For students who’ve graduated from the Georgia Tech Scheller College of Business, success comes in many forms. Many go on to corporate careers in analytics, finance, tech, and other industries. Others pursue careers in non-profit and social impact. And then there are others who follow a path where climbing the ladder means dreaming it, creating it, and then selling it all themselves. These are the graduates who go on to become entrepreneurs and business creators. Three Scheller grads – Aaron Enten, Daniel Frye, and Jean Marie Richardson – are among those who have chosen the path of making entrepreneurial dreams a reality through tenacity and hard work.
Early Dreams and Influences
There’s a commonality shared among these founders. All knew they wanted to be entrepreneurs from a young age and started on the path early. For Daniel Frye, Executive MBA ’18, and Jean Marie Richardson, BS Management ‘02, both started in high school.
Frye was heavily influenced by the dot-com explosion in the mid-90’s while growing up in Roswell, Georgia. “For an impressionable teenager, it was like watching your imagination come to life. I think that’s when the seed was planted for me to someday do a startup,” he recalled. Similarly, Richardson started her first business in her hometown of Brunswick, Georgia, when she was still in high school.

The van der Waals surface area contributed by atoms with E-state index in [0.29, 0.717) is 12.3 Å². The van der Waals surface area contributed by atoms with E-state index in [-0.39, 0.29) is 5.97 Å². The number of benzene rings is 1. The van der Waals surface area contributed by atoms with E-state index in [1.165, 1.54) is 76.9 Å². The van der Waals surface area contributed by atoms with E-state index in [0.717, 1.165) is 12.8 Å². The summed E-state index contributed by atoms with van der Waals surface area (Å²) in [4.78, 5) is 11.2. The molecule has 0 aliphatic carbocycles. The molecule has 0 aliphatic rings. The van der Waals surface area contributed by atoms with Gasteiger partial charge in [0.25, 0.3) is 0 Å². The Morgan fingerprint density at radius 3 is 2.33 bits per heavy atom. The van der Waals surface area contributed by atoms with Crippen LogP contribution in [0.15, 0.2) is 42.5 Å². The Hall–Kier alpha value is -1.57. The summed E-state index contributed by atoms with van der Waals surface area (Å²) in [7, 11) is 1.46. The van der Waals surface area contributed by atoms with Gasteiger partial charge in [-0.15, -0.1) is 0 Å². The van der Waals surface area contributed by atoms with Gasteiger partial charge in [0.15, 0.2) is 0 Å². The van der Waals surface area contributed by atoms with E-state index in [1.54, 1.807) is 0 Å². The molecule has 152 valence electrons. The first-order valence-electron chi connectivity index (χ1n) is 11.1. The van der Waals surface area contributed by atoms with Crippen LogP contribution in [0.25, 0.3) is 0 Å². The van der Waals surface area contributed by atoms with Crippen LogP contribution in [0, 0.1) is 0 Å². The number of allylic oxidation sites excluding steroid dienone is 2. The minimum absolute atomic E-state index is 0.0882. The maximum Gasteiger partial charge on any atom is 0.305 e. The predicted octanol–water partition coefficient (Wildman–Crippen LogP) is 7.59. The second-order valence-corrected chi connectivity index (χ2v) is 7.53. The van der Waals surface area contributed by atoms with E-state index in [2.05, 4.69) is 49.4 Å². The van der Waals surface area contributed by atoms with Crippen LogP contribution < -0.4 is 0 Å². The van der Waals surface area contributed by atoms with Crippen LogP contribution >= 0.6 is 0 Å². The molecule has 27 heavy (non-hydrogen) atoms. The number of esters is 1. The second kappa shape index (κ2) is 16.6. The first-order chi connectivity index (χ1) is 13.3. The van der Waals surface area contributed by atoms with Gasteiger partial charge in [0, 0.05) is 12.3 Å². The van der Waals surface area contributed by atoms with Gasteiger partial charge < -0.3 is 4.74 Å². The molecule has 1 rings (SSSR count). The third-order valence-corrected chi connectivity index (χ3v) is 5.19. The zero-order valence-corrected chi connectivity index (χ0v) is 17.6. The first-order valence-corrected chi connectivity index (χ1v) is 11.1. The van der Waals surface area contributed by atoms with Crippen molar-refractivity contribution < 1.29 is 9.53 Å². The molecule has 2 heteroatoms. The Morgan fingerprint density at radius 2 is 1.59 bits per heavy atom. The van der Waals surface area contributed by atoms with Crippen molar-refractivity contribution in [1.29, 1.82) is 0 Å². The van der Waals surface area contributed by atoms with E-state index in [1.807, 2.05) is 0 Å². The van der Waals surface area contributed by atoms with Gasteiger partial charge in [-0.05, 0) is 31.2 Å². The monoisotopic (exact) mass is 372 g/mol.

Aaron Enten was just nine years old when he started his snow cone stand in Davie, Florida. He is a Double Jacket with an MBA in innovation management and technology commercialization and Ph.D. in bioengineering from the School of Electrical and Computer Engineering.
For all three, support before, during, and after they’d established their businesses helped sustain their dreams.
“My dad was a builder, and I grew up fascinated with the whole process, from vision, design, to home. I became a builder of technology and teams with a mission to make visual storytelling easier. My first partners were developers, and it was incredibly exciting for me to build the platform, design the product, track the backlog, and user test,” said Richardson, CEO of iFOLIO, a digital marketing platform.